With a righteous fury, arrogant Silicon Valley executives in particular glared at anyone who suggested shareholders would benefit by ending a practice that would lead to losing valued employees. Shareholders, of course, didn't get the opportunity to re-price their shares. The practice halted when rules changes required shareholder approval for re-pricing.

    Since then, the system of awarding options has gone from an incentive program to an entitlement. Companies that can't or don't offer rich options are at a disadvantage to those that do. Executives - with the complicity of their accountants, lawyers, compensation consultants and boards of directors - game the system to ensure not that employees are working for the shareholders, but rather that employees will make extra money in all but the gravest of circumstances. Options were considered so sacrosanct that Silicon Valley bigwigs fought tooth and nail to avoid having them accounted for as a compensation expense.

    So here's a radical proposal: Scrap the whole system. Pay employees a competitive and living wage. Pay them more when the company does well but only after shareholders have been rewarded. Do that in the form of transparent bonuses and profit-sharing plans. Outsized riches should be reserved for the company founders, not the hired help, which, let's face it, is what most executives are.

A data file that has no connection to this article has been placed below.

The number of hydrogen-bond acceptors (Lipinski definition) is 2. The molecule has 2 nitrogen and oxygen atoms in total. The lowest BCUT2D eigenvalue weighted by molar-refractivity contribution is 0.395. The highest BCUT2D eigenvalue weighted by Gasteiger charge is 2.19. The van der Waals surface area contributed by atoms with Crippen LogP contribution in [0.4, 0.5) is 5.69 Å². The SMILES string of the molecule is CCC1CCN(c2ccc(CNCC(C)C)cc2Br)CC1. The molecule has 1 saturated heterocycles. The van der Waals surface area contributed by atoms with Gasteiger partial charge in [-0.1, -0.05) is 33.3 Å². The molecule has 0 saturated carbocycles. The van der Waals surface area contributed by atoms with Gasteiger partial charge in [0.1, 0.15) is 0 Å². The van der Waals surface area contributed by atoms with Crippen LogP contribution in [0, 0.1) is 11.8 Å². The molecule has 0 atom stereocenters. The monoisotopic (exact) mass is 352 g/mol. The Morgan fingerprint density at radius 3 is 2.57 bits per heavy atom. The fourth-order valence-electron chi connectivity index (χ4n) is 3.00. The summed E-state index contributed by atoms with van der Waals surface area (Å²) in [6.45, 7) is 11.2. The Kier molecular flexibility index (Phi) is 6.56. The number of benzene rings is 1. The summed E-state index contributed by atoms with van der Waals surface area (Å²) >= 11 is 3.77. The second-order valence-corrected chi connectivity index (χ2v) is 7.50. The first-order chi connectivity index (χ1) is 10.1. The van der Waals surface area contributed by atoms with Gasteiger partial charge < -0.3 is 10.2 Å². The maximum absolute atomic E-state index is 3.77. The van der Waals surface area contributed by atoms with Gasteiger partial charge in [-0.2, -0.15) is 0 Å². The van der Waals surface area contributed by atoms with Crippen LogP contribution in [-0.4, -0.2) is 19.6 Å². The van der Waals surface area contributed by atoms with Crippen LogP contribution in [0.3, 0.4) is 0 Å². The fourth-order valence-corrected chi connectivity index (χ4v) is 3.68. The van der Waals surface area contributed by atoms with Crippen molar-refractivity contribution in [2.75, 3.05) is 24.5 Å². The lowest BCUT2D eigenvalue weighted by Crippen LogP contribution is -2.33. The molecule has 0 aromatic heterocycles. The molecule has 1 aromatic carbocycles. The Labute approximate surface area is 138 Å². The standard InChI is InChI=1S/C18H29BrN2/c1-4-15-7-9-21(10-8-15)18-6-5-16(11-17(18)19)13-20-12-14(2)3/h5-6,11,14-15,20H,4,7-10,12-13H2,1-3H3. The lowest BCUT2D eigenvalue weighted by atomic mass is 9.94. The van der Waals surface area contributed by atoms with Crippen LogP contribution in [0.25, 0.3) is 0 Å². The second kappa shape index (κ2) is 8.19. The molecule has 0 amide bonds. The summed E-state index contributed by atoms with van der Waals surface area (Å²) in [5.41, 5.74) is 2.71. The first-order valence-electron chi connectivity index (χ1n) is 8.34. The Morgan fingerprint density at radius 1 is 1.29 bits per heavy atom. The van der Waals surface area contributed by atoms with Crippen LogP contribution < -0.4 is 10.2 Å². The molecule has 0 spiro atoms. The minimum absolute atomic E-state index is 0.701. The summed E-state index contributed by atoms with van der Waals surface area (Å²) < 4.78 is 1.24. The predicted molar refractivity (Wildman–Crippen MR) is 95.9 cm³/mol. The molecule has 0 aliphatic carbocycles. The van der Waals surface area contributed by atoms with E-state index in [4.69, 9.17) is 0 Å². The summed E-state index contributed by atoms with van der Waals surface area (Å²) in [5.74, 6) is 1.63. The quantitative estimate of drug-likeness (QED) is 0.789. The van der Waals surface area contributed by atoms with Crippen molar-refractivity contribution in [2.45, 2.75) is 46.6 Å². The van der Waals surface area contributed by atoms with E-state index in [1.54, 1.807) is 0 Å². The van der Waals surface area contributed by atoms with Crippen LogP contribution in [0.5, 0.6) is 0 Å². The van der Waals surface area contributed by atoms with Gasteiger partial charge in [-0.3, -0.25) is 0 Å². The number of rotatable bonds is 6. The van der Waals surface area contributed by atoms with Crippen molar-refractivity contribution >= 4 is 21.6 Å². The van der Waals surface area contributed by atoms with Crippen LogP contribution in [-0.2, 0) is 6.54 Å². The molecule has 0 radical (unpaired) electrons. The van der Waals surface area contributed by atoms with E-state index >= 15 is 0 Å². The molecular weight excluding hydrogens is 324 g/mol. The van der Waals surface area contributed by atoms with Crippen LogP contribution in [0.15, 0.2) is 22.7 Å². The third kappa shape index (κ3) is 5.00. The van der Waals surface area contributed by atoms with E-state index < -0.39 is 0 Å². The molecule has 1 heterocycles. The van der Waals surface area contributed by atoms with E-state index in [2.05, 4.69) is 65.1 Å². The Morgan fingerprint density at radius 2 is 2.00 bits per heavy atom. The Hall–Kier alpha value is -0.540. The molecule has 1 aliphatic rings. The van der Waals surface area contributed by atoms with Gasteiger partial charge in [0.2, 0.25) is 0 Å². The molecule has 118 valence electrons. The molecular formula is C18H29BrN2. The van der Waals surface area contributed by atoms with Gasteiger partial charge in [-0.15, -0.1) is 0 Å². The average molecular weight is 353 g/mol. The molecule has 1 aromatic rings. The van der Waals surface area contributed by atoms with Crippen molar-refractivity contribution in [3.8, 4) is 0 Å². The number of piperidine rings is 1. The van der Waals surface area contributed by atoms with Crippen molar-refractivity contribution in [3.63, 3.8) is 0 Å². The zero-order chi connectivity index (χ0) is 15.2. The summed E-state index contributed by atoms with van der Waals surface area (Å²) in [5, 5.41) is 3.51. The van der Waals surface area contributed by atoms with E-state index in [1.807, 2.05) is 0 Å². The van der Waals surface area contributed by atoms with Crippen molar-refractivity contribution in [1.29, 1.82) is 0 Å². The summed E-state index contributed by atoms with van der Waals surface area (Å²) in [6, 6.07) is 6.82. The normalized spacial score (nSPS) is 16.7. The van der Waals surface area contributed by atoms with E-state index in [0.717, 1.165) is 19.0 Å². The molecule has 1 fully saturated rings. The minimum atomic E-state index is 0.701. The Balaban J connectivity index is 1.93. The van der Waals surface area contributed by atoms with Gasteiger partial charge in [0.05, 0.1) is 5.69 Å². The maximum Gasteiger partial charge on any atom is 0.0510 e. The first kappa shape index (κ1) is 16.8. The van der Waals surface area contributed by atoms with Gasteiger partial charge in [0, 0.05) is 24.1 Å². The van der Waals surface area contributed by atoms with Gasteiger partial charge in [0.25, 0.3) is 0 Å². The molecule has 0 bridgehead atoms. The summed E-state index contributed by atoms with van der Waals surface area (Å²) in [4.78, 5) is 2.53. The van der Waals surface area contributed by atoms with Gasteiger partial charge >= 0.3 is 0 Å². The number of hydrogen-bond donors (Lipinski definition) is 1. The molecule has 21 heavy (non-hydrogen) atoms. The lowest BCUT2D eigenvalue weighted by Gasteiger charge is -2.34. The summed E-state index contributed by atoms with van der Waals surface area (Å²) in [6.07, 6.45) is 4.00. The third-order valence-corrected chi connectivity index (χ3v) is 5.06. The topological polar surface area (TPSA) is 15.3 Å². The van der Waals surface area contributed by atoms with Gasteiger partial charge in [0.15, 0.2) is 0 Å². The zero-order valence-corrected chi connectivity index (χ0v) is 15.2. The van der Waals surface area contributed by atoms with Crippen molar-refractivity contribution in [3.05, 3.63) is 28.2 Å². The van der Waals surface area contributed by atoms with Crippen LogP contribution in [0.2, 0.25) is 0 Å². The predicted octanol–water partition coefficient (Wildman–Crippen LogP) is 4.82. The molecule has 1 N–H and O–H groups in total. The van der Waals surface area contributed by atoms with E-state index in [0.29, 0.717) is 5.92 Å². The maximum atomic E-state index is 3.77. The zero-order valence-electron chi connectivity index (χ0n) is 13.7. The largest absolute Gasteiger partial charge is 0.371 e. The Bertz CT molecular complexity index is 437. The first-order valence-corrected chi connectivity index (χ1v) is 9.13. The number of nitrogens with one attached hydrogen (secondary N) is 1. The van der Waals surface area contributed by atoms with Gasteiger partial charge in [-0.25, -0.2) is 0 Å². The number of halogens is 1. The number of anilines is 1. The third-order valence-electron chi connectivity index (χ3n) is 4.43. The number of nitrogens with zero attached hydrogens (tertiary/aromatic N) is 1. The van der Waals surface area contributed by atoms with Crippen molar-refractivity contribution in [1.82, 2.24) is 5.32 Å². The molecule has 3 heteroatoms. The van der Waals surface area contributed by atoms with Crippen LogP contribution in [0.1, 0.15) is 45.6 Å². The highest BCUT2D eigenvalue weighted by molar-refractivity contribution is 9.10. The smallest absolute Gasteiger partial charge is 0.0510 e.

But stop gaming the system and then complaining that the rest of the world (capricious regulators, dopey journalists, and so on) just doesn't understand. True entrepreneurs, by the way, the kind that drop out of school, max out their credit cards, eat ramen noodles and risk everything for a dream, won't mind this at all. They don't need stock options to get stinking rich. They have the stock of the companies they start.

    True entrepreneurs don't need to play games to become wealthy. It's the executives - the people the shareholders hire to look after their interests - who've been reaping entrepreneurial returns that need to be stopped.
  3. Apple finds more evidence of options irregularities

    Last Update: 6:59 PM ET Aug 3, 2006

    SAN FRANCISCO (MarketWatch) -- Apple Computer Inc. has discovered additional evidence of irregularities related to its stock-option grants, company officials said Thursday evening.
    In late June the company said an internal investigation had found irregularities related to the issuance of stock-option grants between 1997 and 2001. See full story.
    At that time, Apple said one of the grants in question was given to Chief Executive Steve Jobs, but later cancelled and resulted in no financial gain for him.
    Thursday evening, Apple, home of the nearly ubiquitous iPod music player, said it will delay filing its report for the July quarter with the Securities and Exchange Commission.
    Also, the company said it will likely need to restate its historical results to record non-cash charges for stock-option grants.
    Apple added that it has yet to determine the amount of such charges, and that all earnings issued by the company relating to periods beginning Sept. 29, 2002 should not be relied upon.
    Apple shares closed Thursday at $69.59, up 2.1%.
  4. Report: Stock Option Probes Top 100

    The widening scandal has forced many of the companies to delay their quarterly reports for June.

    Stephen Taub, CFO.com
    August 11, 2006